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presumably have more information than us dumping out of the stocks. >> granted, they own a whole lot more stock than that. but, still, with the 4% rise in the stock, it approaching all-time highs, this kind of forward pe, what would you pay for ralph lauren or, you know, any of these others? >> there's some cotton harvest numbers that came out this morning that shows record cotton harvests all the way from india to brazil. make me want to pay more for ralph lauren which has got the asia story still not in it. kors the envy. get on the desk with the power people they'll tell you kors has the model. kors has a runway. let's hope they price that deal well in the hole. i wish the stock was looking 45, now it's looking 47. let's not forget, when you see individual stocks like tiffany or kors perking their heads up in what's going to be a down day, it's a sucker's trade to come in and pay up on a down day. >> is there a difference between buying a high valuation, chipotle and michael kors.
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one makes delicious tacos and burritos. >> one makes beautiful handbags and belts. >> yes, they do. flavors for bags and belts and shirts, don't they change faster? aren't you one spring show away? hasn't the gap taught us that lesson? jeggings did not save the gap. >> vera bradley had a very -- well, a weak number. our colleague, herb greenberg, pointing that out. he's probably so happy today. remember, ralph lauren, vf corp., these are juggernauts. >> let's talk jefferies here. this certainly could have ramifications on the financial sector over all. reporting better than expected fiscal quarter results. the firm says it earned 33% in the first quarter. four cents above street forecast. of course, jefferies has always been looked at as a barometer for the rest of the industry. they report. all the rest follow.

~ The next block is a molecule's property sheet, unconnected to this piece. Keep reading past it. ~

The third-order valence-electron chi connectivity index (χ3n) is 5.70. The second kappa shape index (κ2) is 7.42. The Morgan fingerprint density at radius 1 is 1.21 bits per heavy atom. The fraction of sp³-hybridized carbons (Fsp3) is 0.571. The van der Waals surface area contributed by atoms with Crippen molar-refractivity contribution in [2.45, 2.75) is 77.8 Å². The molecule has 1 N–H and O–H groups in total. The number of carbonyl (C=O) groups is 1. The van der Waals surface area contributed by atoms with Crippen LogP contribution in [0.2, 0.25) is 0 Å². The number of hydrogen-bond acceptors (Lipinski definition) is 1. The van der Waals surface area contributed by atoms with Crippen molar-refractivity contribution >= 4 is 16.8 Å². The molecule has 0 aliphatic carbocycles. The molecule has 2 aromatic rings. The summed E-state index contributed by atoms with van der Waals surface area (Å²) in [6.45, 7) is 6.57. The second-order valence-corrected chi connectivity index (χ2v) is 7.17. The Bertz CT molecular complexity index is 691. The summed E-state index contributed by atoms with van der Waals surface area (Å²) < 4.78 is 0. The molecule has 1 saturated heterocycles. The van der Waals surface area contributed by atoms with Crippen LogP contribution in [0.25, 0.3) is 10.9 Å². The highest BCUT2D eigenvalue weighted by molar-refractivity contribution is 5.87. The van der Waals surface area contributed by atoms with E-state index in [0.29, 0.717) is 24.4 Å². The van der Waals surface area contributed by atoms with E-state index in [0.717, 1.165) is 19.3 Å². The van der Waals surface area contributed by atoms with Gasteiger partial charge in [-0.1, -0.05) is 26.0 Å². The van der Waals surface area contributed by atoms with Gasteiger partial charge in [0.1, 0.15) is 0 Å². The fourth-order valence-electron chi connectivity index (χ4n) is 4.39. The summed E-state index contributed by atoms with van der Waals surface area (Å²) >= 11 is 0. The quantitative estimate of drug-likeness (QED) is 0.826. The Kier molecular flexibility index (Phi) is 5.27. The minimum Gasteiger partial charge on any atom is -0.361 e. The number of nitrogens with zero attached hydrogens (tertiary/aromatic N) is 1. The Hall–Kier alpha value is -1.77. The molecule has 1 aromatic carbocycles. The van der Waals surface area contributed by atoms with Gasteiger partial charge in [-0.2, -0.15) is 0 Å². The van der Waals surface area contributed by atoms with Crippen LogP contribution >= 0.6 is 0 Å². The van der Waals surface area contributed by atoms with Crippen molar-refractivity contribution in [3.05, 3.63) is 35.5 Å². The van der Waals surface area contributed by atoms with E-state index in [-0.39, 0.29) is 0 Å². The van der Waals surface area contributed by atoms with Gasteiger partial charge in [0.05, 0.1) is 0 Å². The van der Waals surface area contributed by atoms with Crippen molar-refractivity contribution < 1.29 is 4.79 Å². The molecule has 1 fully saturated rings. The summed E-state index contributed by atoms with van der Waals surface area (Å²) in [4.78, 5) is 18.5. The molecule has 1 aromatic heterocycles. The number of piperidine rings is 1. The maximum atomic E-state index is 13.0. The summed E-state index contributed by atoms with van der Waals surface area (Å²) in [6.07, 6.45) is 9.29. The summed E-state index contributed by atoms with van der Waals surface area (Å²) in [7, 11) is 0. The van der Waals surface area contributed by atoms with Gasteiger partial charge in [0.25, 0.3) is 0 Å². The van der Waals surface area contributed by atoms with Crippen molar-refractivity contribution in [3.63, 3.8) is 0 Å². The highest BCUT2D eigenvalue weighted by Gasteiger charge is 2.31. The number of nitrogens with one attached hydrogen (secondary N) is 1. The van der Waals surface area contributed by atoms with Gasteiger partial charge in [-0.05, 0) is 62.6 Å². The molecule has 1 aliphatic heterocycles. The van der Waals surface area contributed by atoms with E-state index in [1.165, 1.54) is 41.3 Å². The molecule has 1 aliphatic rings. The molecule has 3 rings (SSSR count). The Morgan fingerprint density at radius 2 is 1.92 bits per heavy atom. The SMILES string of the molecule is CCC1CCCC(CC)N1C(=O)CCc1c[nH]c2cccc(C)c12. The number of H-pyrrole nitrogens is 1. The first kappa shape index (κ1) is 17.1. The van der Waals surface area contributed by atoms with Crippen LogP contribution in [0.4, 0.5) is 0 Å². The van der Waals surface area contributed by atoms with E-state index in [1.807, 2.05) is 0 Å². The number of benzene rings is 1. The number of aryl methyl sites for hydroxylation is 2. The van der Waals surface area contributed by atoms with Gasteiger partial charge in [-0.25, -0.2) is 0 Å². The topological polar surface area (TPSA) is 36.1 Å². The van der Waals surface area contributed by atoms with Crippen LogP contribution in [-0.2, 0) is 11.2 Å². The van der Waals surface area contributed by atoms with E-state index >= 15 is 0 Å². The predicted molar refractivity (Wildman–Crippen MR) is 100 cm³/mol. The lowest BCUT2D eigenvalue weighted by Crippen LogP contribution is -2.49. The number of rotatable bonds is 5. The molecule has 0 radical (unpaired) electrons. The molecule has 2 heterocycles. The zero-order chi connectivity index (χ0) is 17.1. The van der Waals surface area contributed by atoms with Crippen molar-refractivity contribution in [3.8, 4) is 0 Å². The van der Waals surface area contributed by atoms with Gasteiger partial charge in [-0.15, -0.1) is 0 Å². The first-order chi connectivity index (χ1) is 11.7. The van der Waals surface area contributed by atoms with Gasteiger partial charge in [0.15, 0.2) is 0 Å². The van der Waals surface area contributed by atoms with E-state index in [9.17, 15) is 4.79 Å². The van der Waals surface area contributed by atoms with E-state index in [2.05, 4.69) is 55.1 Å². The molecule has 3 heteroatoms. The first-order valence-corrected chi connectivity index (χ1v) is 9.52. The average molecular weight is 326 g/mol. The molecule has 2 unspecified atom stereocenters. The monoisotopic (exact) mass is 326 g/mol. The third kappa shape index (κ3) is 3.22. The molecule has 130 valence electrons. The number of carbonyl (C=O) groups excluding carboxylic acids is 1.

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can we make the extrapolation? we've seen a lot of analyst estimates go higher across -- just yesterday morgan stanley raising estimates on a slew of bank stocks here. >> i like the financials. jefferies, i was looking for the stock to sell off no matter what number they -- they put up. that obviously at least for the moment is not -- this stock is hanging in there. let's say that. i don't regard jefferies as a bea bellwether. they're a remarkable trading firm. great fixed income work. richard handler, the ceo, has been just so impressive. to extrapolate on a day where i expect the financials to get hit at least at the opening reminds me that there are other better values. this stock has more than doubled in the last few months. >> but it more than doubled, too, off that -- remember last year there was all those rumors about jefferies. i was on the phone with them all the time. everybody was. i'm sure you guys were, too. all the blogs bashing jefferies. stock took a huge tank. it has doubled off the low. >> shawn egan bottom. because he downgraded the credit
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rating. then all of the sudden -- >> they were holding special conference calls. >> a lot of fears perhaps unwarranted now. >> a sore subject for many people, mf global. i know a lot of people lost money. the stories i read continue to vindicate on a criminal basis jon kcorzine. it would not shock me if there were civil ramifications. i think as this thing unwinds corzine will not face any sort of prosecution. >> we've got to touch on bank of america. i know it was yesterday's story. a remarkable turnaround in the middle of the session on the rumors. bank of america came out towards the end of the session maybe after the bell saying that the rumors were not true. these were rumors of a secondary share offering. then the stock started bouncing back. this morning it does look like they will open slightly higher but still off $10. yesterday we were talking about more than $10. which is a threshold that jefferies crossed which was double the december 19th bottom. at was your take on that? there are some theories it was short selling. but it was very strong volume on